Albright was the first woman to become U.S. Secretary of State, serving from 1997 to 2001. While she and her immediate family fled Czechoslovakia before the invasion, she later found out about her Jewish ancestry and that three of her grandparents had been killed in the Holocaust. While researching for her book, “Prague Winter,” she learned that her grandparents had stayed in Terezin for some time.
While Albright recognized the horrors of the Nazis, she noted that she did not come away from her research despondent. Instead, she thought about the courage of the people who survived, including those who persevered through the Blitz, or joined the Czech resistance.
For Albright, while many victims are lost to history with barely anything to remember them by, it is critical to continue to remember and honor those who perished.
“We are their trace. And as the Terezin Music Foundation reminds us, we can and must keep their legacy alive,” Albright said.
Alongside Madeline Albright, the Terezin Legacy Award was also given to Anna Ornstein. Holocaust survivor herself, Ornstein was a distinguished professor of psychiatry, advocate against antisemitism, and proponent of education about the Holocaust.
While Ornstein felt that the world was apathetic to what had happened, she said the Terezin Music Foundation helped her feel differently.
“And when we finally smelled the black smoke of Auschwitz, I wondered if anyone knew or cared what was happening to us. Even after we arrived in the United States, I was convinced that nobody cared,” Ornstein said. “Terezin Music Foundation had proven me wrong. They had done more than keep the memory alive, to remember these horrendous events. They created music that helped us to heal our wounds.”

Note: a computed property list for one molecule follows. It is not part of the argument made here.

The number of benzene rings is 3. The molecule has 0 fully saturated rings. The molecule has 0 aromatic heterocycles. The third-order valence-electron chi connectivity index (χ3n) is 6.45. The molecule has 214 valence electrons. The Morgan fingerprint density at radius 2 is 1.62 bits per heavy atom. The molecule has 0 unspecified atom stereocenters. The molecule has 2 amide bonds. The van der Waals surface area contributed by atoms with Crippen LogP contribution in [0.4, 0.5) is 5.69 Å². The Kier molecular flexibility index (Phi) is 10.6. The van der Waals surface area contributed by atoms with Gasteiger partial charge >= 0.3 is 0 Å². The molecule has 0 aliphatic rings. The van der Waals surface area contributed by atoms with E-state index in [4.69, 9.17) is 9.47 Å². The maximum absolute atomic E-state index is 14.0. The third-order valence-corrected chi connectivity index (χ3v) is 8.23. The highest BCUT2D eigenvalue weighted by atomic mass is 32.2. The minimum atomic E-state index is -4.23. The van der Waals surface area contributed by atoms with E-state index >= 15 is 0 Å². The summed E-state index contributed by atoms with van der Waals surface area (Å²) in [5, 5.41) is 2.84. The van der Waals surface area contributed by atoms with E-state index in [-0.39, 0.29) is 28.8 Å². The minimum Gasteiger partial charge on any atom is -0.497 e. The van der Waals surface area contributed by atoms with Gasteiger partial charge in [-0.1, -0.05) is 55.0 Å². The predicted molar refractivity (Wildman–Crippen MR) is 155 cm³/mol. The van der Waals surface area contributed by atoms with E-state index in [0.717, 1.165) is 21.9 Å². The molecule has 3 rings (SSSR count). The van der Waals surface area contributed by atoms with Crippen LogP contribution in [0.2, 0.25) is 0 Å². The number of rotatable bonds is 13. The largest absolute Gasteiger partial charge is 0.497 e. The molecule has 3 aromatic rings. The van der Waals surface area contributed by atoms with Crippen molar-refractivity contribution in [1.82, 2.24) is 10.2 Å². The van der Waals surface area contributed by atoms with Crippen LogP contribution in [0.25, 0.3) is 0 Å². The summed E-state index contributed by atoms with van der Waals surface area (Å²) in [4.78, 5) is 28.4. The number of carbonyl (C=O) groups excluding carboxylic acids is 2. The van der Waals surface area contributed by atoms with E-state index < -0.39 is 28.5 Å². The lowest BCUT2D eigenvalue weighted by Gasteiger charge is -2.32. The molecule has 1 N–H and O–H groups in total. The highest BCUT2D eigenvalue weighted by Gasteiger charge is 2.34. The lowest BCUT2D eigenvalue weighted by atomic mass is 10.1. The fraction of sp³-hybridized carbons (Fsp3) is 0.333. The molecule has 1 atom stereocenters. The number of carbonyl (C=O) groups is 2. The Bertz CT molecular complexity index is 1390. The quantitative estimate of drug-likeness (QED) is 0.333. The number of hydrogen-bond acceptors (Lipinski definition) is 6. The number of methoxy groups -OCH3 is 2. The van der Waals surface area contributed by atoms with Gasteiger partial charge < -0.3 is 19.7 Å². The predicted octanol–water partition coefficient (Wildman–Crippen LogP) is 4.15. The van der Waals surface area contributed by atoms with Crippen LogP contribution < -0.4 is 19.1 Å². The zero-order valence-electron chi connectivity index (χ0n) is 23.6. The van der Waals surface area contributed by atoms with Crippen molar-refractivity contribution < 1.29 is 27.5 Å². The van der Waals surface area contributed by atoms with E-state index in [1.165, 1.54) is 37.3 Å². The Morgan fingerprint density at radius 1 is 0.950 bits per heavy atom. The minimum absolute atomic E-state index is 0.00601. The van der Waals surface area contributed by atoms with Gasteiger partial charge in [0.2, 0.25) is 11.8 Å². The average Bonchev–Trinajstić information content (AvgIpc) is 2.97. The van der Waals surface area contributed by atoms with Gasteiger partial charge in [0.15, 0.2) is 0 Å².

After all of the guest speeches and music, Ludwig acknowledged the abnormal circumstances of the gala due to the Coronavirus and wished listeners goodbye.
“I can’t help but think about when we will be together again in 2021,” Ludwig said. “Until then, as Anne Frank wrote in her diary: be kind, have courage. We wish you good health, and we close with music of compassion and courage.”
The gala ended with “We Shall Overcome,” arranged by Brother Dennis Slaughter and performed by the Boston Community Gospel Choir, Coro Allegro, and the Brookline High School Camerata Choir.
The song began at a calm yet upbeat pace before transitioning into a faster, more hopeful version of itself. With that change came a shift in visuals; the black and white photographs of previous movements for civil rights were replaced with modern movements in vibrant color. The song succeeded in not only uplifting the listener but also just being fun to listen to. The last visuals were that of holding hands and hearts spray-painted onto a wall, solidifying the song’s message––that a better world is possible.
While the pieces were often quite distinct from each other, they all shared masterful composition, great technical skill from the performers, and were complemented by important stories to create a beautiful experience.